The US government’s bombing campaign across Northern Vietnam was tightly controlled and never given the freedom to strike targets that would cripple communist supply lines.
In 1965, Lyndon Johnson’s National Security Adviser, McGeorge Bundy, devised a plan for the sustained bombing of Northern Vietnam. The bombing campaign would gradually increase in intensity with the view of putting the Northern Vietnamese government under sufficient pressure that they would be forced to come to the negotiating table to end the fiery rain from above. Bundy’s plan would come to be known as “Rolling Thunder”. The initial plans outlined 94 targets that would be targeted across a period of 11 weeks.
Johnson imposed strict limits on McGeorge Bundy’s bombing campaign. Johnson refused to allow the destruction of targets within 30 miles of Hanoi, the Northern capital. He also refused to allow the bombing of targets within 10 miles of Haiphong, the industrial heart of Northern Vietnam. Finally, Johnson did not want targets selected anywhere near the Chinese border. He was fearful of drawing Chinese forces into the conflict. Despite destroying 77% of Northern Vietnamese ammunition depots and 66% of power plants by the end of 1965, Johnson’s bombing campaign was ineffective. The Northern Vietnamese continued to fight on.
Johnson’s bombing campaign was not ineffective because of its limited scope. The widespread destruction of Northern Vietnamese ammunition depots and power plants demonstrates this. It was ineffective at disrupting weapon supplies for two reasons. Firstly, the communists could import Chinese and Soviet-made AK47 rifles across their northern border. Even with their ammunition depots destroyed, a steady stream of weapons and bullets entered the country through China uninterrupted. No amount of bombing could stop the communists’ international allies resupplying depleted ammunition stocks. Johnson’s bombing was also ineffective against Vietnamese supply routes because the leadership in Washington were clueless about how these routes operated. Around the planning table in Washington, the military advisers believed the Ho Chi Minh trail was a single, well-travelled route south that communists used to transport weapons and goods. This was not the case. The Ho Chi Minh trail was an extensive network of jungle paths. As soon as one bridge or path was destroyed in a US bombing raid, the supplies were simply diverted onto another path. This style of logistical support is almost impossible to destroy from aerial attacks alone. Makeshift bridges were erected overnight, and the flow of weapons, ammunition, and explosives continued unhindered. In 1965, the head of the communist army, General Giap, signed an agreement with the Chinese government that saw the Chinese army send some of their best engineering units to help repair bridges, roads, and railways. Similarly, the Northern Vietnamese government’s headquarters were not one single established facility. They were a constantly moving, mobile unit of individuals, who carried out their meetings in tunnels within the jungle. This made the leadership like ghosts. Immune to the falling American bombs.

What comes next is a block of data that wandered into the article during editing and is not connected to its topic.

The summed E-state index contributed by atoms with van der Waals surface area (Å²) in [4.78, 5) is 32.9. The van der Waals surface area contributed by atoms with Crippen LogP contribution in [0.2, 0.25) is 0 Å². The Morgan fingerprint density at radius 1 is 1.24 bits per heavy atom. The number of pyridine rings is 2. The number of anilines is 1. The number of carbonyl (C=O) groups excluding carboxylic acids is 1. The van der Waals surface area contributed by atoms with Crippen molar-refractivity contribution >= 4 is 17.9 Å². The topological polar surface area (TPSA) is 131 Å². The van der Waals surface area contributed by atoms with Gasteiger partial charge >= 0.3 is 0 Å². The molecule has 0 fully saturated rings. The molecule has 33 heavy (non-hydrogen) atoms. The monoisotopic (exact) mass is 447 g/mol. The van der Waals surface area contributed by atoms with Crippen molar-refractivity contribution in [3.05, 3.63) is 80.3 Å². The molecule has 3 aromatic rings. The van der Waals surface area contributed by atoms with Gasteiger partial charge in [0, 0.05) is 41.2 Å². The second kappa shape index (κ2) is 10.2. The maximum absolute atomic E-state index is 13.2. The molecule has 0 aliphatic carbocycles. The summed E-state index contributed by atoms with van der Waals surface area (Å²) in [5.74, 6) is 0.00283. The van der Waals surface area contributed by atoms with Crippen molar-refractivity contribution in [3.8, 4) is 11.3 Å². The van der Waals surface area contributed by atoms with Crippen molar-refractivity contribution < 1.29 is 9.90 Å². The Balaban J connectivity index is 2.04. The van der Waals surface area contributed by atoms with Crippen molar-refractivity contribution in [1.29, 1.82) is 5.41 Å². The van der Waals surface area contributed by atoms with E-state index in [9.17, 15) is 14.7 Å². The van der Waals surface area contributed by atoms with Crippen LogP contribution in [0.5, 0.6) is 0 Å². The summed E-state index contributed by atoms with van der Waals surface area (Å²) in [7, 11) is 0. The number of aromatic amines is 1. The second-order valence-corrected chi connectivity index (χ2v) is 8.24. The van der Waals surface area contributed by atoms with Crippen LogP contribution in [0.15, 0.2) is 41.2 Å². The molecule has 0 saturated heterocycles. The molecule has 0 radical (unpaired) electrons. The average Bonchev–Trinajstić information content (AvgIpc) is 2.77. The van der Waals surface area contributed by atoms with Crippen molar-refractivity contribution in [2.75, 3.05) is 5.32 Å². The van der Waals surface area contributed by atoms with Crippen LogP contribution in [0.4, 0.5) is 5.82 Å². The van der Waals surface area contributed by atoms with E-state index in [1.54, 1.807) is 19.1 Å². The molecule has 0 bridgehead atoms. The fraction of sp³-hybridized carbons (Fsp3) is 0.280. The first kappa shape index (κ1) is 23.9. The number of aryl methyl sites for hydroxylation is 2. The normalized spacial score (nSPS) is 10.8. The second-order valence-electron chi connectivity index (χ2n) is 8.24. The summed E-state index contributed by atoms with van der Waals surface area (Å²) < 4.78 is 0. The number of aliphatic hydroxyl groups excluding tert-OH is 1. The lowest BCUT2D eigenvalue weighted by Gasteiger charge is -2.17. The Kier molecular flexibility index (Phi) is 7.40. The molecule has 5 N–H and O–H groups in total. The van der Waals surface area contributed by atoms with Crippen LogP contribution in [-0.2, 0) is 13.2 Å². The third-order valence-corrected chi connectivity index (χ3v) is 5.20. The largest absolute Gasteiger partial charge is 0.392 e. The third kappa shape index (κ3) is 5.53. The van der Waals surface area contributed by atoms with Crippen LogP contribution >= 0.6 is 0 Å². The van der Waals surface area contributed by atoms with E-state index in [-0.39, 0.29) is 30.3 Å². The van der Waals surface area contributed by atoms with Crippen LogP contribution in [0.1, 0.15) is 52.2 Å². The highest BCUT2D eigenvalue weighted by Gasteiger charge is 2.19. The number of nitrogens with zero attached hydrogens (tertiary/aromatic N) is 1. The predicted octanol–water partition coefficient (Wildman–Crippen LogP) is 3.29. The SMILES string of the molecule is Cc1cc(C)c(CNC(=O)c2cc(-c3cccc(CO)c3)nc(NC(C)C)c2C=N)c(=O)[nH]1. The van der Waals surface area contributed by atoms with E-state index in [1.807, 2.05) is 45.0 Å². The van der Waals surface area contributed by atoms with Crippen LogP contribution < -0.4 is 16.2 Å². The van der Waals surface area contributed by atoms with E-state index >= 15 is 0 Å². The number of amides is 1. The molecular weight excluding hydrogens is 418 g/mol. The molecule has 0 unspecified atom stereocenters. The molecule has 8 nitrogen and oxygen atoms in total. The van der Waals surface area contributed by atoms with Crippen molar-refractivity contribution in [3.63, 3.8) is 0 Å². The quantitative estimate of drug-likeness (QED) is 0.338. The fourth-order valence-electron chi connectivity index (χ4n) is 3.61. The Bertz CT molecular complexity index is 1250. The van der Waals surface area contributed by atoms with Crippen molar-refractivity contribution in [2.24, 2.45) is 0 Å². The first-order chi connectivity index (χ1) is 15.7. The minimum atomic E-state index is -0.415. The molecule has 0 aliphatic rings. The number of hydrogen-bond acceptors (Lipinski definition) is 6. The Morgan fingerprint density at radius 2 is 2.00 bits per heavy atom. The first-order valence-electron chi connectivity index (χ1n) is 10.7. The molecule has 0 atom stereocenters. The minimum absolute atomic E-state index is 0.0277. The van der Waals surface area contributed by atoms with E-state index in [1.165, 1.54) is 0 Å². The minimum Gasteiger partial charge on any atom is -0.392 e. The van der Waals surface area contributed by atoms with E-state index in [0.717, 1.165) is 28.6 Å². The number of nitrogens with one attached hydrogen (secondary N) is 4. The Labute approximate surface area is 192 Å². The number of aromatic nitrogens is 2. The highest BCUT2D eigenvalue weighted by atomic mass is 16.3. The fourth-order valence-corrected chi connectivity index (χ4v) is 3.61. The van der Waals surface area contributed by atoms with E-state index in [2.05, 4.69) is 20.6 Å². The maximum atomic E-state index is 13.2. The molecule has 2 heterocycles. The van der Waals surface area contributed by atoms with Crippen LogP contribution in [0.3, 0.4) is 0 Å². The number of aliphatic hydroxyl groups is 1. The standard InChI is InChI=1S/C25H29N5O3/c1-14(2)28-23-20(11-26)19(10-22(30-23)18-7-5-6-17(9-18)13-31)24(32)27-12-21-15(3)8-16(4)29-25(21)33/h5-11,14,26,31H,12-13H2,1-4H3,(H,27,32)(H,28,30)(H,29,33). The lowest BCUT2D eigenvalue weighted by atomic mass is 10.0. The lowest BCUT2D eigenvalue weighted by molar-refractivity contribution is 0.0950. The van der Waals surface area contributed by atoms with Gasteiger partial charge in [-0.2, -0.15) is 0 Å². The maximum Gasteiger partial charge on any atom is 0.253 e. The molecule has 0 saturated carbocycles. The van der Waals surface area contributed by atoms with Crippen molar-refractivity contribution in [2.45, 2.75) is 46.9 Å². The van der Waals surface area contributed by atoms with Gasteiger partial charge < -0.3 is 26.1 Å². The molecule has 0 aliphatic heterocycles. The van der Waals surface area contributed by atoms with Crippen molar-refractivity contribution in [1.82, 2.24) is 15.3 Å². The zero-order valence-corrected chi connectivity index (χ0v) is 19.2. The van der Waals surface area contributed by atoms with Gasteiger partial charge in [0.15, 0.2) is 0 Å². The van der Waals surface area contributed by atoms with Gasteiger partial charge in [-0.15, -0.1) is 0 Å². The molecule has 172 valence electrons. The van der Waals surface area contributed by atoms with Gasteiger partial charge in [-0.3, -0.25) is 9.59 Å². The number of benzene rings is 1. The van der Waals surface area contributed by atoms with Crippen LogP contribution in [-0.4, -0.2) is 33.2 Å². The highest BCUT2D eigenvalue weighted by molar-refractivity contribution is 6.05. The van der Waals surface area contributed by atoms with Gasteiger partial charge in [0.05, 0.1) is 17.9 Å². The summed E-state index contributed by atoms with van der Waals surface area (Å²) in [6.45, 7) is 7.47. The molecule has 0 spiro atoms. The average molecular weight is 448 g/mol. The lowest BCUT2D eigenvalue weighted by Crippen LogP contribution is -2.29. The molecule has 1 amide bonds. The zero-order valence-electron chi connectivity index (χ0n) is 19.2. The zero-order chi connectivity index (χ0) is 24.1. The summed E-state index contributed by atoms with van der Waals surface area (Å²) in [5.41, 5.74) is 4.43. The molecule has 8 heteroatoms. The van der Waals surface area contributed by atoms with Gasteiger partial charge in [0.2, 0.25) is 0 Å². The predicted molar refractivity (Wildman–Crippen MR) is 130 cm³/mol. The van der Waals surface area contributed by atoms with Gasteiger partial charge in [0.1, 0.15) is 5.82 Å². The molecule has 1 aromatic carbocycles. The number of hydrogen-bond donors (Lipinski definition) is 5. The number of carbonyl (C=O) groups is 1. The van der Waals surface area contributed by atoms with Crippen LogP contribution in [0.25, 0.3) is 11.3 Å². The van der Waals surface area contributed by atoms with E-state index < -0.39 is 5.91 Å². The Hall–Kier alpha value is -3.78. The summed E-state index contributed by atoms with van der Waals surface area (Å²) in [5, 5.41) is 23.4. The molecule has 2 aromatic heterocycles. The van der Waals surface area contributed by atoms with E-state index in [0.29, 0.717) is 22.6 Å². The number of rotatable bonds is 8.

If Johnson had not limited the scope of the bombing campaign and allowed the air force unlimited freedom to strike targets in Northern Vietnam, Laos, and Cambodia, the US could have bombed the communists to the negotiating table.
There was logic behind the decision to limit the aerial campaign. The Chinese put tens of thousands of military personnel in Vietnam, illustrating their willingness to fight. Had the Chinese government interpreted bombing raids near their borders, or across the border in Laos and Cambodia, as an act of aggression, it is not beyond the realms of plausibility that it would have entered the war on the side of the Vietnamese. Many argue that the Chinese were in no position in the 1960s to wage war with the Americans for the second time in just over a decade. But China was in far worse shape in 1950, coming off the back of its own civil war, yet it entered the Korean conflict on the side of North Korea. The Chinese had also invested large sums of money moving their own industries away from the coastline, into the mountains in an attempt to make the economy less vulnerable to bombing. There were clear signs that Johnson had to be wary of irking the Chinese government lest he found himself fighting two enemies instead of one.